WASHINGTON — A jury on Monday convicted four members of the Oath Keepers of seditious conspiracy in the second batch of guilty verdicts related to the extremist group's efforts to block the certification of the 2020 presidential election.
In addition to the seldom-used charge of seditious conspiracy, the four — Roberto Minuta, Joseph Hackett, David Moerschel and Edward Vallejo — were convicted of obstruction of an official proceeding and conspiring to obstruct.
U.S. District Judge Amit Mehta ordered the four to be placed under 24-hour house arrest with limited exceptions and limitations on internet usage until they are sentenced, “notwithstanding the nature of these charges, which are undoubtedly serious.”
Moerschel's attorney, Scott Weinberg, told reporters that "we're pretty disappointed with the verdict" and that they plan to appeal.
He said Moerschel and the other defendants were "swept up by the 'Stop the Steal' nonsense that was pushed by the president," adding, "While people are responsible for their own actions, I think it’s important that all people take stock" and "take everything with a grain of salt, because when you follow somebody blindly, you end up in a terrible situation.”
The jury started deliberations Thursday morning after a five-week trial.
Prosecutors said the four used a “perverted version of American history” to justify their actions on Jan. 6, 2021.
“Attacking the Capitol was a means to an end,” Assistant U.S. Attorney Louis Manzo told jurors during closing arguments Wednesday. He said the group took advantage of the riot and seized the opportunity to fulfill their goal of preventing Congress from counting the electoral votes and confirming Joe Biden as the winner of the 2020 presidential election.
“January 6 was just a battle. The full conspiracy was to stop the transfer of power,” Manzo said.
Prosecutors said Vallejo was staged at a Virginia hotel with a stockpile of rifles — which they have called a "Quick Reaction Force" — while Hackett, Moerschel and Minuta led groups to breach the Capitol.
The trial, which started Dec. 12, included testimony from Brian Ulrich, a member of the Oath Keepers’ Georgia chapter who had pleaded guilty to seditious conspiracy and obstruction of an official proceeding. Ulrich testified that he took part in the storming of the Capitol because he wanted to stop the counting of the Electoral College votes.
“There’s no other reason to go in that building at that point,” Ulrich said.
Manzo also pointed jurors to clips from a selfie-style video of Minuta, recorded in what appears to be his car. In the video, a furious Minuta yells about fake ballots, complains that Congress hasn’t done enough about the problem and says children would become "slaves" if people don't act.
“Millions will die,” Minuta said in another clip from the same video. “So what. So what. ... I’m not afraid, and I’m ready to f---ing go.”
The four defendants were charged as part of the same seditious conspiracy case involving Oath Keepers founder Stewart Rhodes, which went to trial in October. The case was split into two trials because of the number of defendants.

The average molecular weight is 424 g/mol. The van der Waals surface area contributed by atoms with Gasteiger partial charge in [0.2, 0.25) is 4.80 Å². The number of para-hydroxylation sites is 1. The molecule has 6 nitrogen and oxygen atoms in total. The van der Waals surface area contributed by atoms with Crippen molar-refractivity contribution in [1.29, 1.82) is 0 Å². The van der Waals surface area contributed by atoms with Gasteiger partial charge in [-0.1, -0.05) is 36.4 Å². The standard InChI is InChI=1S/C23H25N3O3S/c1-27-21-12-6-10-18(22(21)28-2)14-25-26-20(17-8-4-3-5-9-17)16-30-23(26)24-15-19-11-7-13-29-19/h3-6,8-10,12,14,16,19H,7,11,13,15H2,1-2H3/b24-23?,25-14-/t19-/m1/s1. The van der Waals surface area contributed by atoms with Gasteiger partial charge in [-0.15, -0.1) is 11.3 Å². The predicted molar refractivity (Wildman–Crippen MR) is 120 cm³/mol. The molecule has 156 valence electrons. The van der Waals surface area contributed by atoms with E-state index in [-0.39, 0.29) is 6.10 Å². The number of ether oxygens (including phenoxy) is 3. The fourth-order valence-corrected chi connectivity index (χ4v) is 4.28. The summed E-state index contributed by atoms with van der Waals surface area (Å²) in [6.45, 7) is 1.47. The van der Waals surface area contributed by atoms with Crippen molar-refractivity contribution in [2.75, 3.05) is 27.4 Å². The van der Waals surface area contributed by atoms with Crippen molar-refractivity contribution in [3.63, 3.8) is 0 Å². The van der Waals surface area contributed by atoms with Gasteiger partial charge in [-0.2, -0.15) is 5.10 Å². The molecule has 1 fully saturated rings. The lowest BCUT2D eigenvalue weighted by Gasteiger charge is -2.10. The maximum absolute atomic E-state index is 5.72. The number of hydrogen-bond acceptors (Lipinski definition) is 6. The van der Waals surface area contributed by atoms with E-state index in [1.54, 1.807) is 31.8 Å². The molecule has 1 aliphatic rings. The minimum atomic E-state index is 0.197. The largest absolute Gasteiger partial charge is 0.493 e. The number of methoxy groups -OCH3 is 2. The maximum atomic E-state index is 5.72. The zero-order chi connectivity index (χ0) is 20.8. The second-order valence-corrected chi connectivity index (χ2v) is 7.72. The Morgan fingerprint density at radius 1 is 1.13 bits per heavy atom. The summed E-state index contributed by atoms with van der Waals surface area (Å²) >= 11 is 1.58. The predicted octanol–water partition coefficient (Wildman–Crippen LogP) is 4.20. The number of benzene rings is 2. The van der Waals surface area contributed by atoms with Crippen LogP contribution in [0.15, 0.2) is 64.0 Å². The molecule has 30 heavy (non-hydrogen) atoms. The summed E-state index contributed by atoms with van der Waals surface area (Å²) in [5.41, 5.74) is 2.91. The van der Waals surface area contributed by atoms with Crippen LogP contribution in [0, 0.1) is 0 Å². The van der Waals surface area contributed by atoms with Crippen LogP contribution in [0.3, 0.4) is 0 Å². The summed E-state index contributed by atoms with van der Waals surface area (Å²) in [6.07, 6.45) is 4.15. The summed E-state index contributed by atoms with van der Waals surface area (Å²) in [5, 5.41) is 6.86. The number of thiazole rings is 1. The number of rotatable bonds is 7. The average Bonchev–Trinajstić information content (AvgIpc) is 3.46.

Rhodes and Kelly Meggs, the leader of the group’s Florida chapter, were convicted of seditious conspiracy in November. Three additional defendants from the first trial — Jessica Watkins, Kenneth Harrelson and Thomas Caldwell — were acquitted of seditious conspiracy but convicted on other felony charges, including obstruction of a federal proceeding. All five are awaiting sentencing.
Weinberg said after Monday's verdict that his client might have fared better had he been on trial with Rhodes. “I would have somebody to point to, to be like this is the real bad guy. So that’s why I think there was a discrepancy in the verdicts.”
Minuta's lawyer, Bill Shipley, told reporters he didn't think it was possible for the four defendants to get a fair trial from Washington jurors, whom he called “residents of a small judicial district who in one way or another were almost all impacted by the events of January 6th."
A third seditious conspiracy trial involving members of the Proud Boys, another extremist group charged with trying to disrupt the peaceful transfer of power, is ongoing in Washington federal court.
The maximum sentence for seditious conspiracy — a rarely used Civil War-era statute — is 20 years in federal prison.
Lawyers for the defendants in the second trial said in their opening statements that their clients didn't conspire to overthrow the government.
Defense attorney Angela Halim argued that Hackett, who she said had no military or law enforcement experience, was lumped into a “narrative” crafted by prosecutors about the Oath Keepers.
“There was no plan to attack the Capitol. There was no plan to disrupt the Electoral College proceeding,” she said of Hackett, who was seen on closed-circuit television video inside the Capitol on Jan. 6.
Weinberg took a similar tack. “This is not some highly organized group,” he said.
“These gentlemen had Twitter fingers, not trigger fingers,” Weinberg said, riffing on hip-hop artist Drake’s lyrics.
Vallejo, an Arizona resident, veteran and former Oath Keeper, came to Washington for Jan. 6 with “nothing but a servant’s heart,” his lawyer told jurors.
“Ed brought 30 days of food with him, not just for himself but for a group, and he believed he was going to a campground where he would set up a food kitchen and cook for protesters,” defense attorney Matthew Peed said in opening statements. “And it would be kind of a, kind of like a festival.”
He also stressed that Vallejo hadn’t met his co-defendants until the day of jury selection in the trial.
“There was literally zero coordination between these people,” Peed said.